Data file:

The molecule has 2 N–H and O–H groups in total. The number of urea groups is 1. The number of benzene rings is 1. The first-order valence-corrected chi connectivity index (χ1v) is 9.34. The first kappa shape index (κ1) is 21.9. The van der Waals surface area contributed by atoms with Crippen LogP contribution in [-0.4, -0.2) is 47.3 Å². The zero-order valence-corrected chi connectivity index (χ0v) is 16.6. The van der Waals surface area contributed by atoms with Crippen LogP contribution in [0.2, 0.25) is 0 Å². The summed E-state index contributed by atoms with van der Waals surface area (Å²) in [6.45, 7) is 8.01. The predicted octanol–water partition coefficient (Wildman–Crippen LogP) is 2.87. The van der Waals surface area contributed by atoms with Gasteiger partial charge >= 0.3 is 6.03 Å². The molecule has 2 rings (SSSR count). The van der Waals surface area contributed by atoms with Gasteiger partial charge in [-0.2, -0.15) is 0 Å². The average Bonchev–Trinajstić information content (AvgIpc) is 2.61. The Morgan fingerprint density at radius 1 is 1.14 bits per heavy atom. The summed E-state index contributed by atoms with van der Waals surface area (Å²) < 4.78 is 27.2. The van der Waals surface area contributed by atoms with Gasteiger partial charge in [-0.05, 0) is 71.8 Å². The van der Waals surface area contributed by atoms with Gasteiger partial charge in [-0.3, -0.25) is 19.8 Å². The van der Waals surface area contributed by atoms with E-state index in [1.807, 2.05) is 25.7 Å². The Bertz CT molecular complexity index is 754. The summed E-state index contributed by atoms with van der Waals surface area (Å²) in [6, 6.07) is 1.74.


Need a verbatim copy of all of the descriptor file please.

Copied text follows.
The molecule has 2 N–H and O–H groups in total. The number of urea groups is 1. The number of benzene rings is 1. The first-order valence-corrected chi connectivity index (χ1v) is 9.34. The first kappa shape index (κ1) is 21.9. The van der Waals surface area contributed by atoms with Crippen LogP contribution in [-0.4, -0.2) is 47.3 Å². The zero-order valence-corrected chi connectivity index (χ0v) is 16.6. The van der Waals surface area contributed by atoms with Crippen LogP contribution in [0.2, 0.25) is 0 Å². The summed E-state index contributed by atoms with van der Waals surface area (Å²) in [6.45, 7) is 8.01. The predicted octanol–water partition coefficient (Wildman–Crippen LogP) is 2.87. The van der Waals surface area contributed by atoms with Gasteiger partial charge >= 0.3 is 6.03 Å². The molecule has 2 rings (SSSR count). The van der Waals surface area contributed by atoms with Gasteiger partial charge in [-0.2, -0.15) is 0 Å². The average Bonchev–Trinajstić information content (AvgIpc) is 2.61. The Morgan fingerprint density at radius 1 is 1.14 bits per heavy atom. The summed E-state index contributed by atoms with van der Waals surface area (Å²) < 4.78 is 27.2. The van der Waals surface area contributed by atoms with Gasteiger partial charge in [-0.05, 0) is 71.8 Å². The van der Waals surface area contributed by atoms with Gasteiger partial charge in [-0.3, -0.25) is 19.8 Å². The van der Waals surface area contributed by atoms with E-state index in [1.807, 2.05) is 25.7 Å². The Bertz CT molecular complexity index is 754. The summed E-state index contributed by atoms with van der Waals surface area (Å²) in [6, 6.07) is 1.74.